Sunday 22 October 2023

Russian vs Swedes 1808

We played a small Russo-Swedish War game today, primarily to get both armies on the table to see how they performed. The scenario bore little resemblance to the real war, the main reason being the amount of cavalry from both sides on the table and the overall size of both armies, but I wasn’t going to leave anything off the table for the first outing. Conrad and I were the Swedes while John and Jim were the Russians. Paul umpired as we were using his rules.

It was a simple encounter battle of sorts set somewhere in Karelia. No finesse was required and both armies had to achieve victory by driving off the enemy and/or holding more objectives than the other. The Swedes deployed in a long line with their cavalry on the right and the better of the three infantry brigades on the left.

As usual it seems that Blogger has decided to randomly re-order my photos, so although I’ve made an attempt to put them back in sequence I can’t guarantee it so just enjoy them for what they are.

The armies facing each other. Unusually for me the table isn’t loaded down with masses of figures. The Russians had two strong infantry brigades and a cavalry brigade, all supported by two batteries of artillery, representing 24 guns in total. The Swedes (Finns) were able to field a brigade of cavalry and three of infantry, one of the latter being composed largely of jäger. They had three artillery batteries, all light guns, representing 12 cannon.
I had just finished this 3d printed ruined castle keep so it found itself on the table representing perhaps the ruins of a Teutonic Order castle from several hundred years before. Basically any excuse to get it on the table.

The Swedish centre held by the Bjornborg and Helsinge regiments.

Conrad commanded our left and quickly ordered his jäger forwards to harass the enemy, which they did very well as the Russians were unable to get over the fences (and stay over them) for the entire engagement. The Savolax infantry regiment can be seen supporting their jäger, but they were never needed.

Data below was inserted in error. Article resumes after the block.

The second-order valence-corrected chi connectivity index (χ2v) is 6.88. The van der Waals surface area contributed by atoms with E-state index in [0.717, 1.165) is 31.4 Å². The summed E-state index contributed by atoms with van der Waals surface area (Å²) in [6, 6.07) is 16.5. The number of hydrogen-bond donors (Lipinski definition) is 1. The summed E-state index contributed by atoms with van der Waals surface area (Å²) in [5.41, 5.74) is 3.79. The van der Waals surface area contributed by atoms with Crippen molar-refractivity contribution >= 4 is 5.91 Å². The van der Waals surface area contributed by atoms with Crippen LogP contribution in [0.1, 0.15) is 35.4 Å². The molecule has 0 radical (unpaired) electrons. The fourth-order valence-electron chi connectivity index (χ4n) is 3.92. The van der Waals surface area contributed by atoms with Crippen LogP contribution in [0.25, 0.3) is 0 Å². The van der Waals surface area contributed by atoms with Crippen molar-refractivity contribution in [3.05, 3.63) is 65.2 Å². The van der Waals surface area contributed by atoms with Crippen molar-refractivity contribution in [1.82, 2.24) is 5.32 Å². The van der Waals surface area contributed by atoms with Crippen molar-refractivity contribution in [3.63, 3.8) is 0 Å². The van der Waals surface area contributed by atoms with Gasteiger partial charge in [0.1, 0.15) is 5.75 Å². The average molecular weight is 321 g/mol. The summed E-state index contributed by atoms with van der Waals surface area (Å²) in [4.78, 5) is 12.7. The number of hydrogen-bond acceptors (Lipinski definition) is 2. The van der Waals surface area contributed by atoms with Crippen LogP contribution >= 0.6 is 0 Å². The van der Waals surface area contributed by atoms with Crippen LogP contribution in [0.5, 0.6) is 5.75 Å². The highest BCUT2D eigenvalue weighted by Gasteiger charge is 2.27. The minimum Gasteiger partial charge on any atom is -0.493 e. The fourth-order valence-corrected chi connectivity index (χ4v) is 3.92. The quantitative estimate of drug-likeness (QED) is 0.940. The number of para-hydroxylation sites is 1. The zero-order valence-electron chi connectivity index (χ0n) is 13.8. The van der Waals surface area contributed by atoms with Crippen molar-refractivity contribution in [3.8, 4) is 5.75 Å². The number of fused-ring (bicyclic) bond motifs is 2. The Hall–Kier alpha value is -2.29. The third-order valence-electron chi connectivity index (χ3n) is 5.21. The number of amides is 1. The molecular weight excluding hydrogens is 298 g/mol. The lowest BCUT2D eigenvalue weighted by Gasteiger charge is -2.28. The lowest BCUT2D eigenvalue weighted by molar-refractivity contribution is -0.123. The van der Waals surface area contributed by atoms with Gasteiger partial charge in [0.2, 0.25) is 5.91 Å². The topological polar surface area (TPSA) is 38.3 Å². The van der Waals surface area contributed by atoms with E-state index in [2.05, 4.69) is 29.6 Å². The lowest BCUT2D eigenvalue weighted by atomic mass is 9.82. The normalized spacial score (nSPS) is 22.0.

Jim’s brigade struggled to get moving and became bogged down by the harassing fore of the Finnish jäger and the safety of the fences. Their artillery was unable to get into action as the gunners and gun teams were unsportingly shot down by the jäger as they tried to deploy.

Jim’s attack as seen from the Swedish side.

Meanwhile, John took his infantry and cavalry across the river. Again, this was a slow process.

I thought it would be a good idea to try and catch the Russian cavalry as they crossed the stream but the Nolan’s Dragoons were halted as they advanced by Russian artillery. The Karelian Dragoons were more successful and actually pushed two squadrons of Russian cuirassiers back,  for a little while at least.

The left flank again. Nothing much happening.

However, John’s brigade was over the river and advancing on the thinly held Swedish centre.

After a brief scare when their cuirassiers were driven back the Russian cavalry rallied and the Swedish cavalry brigade had to retreat, all the time under fire from Russian horse artillery across the stream.

John tried several times to advance against our centre but each time his troops were driven back. 

We had to call it a day at this point. The Russians claimed a victory but they had not beaten the Swedes; even our cavalry had recovered. On reflection and with the energy of being biased I think the official report will say that we held the Russian invaders up, caused heavy losses on their troops and then made a strategic withdrawal to fight them again as they continued their invasion. The poor commander of my cavalry had been shot down by a cannon ball early in the engagement but he may return, possibly minus an arm. 

This was an enjoyable game and made more so by the banter and suchlike, and seeing my new collection on the table for the first time was very rewarding. Jim and John (sounds like the title of a Francois Truffaut film) did as well as they could after not deploying their troops as effectively as they might have and for keeping their collective cool when their infantry ambled forward slowly. I have another dozen or so Russian battalions to complete (to start in most cases!) but these should be done by Christmas, together with more cavalry including hussars and Cossacks. The Swedes are just about done, although I have the figures for some grenadiers and more light infantry which while not needed will no doubt see their day on the painting desk.

I need to sow the seed for a big Russian vs French game although as I currently have very few of the latter will have to rely on the others to contribute.


  1. Terrific looking game Colin and a fascinating period too.
    Alan Tradgardland

  2. A splendid and stiring encounter. I like the ruined castle piece.

  3. Good to see your report, the growing collection and the new castle ruin.

  4. Terrific looking game. Great to someone play the campaign neglected by many.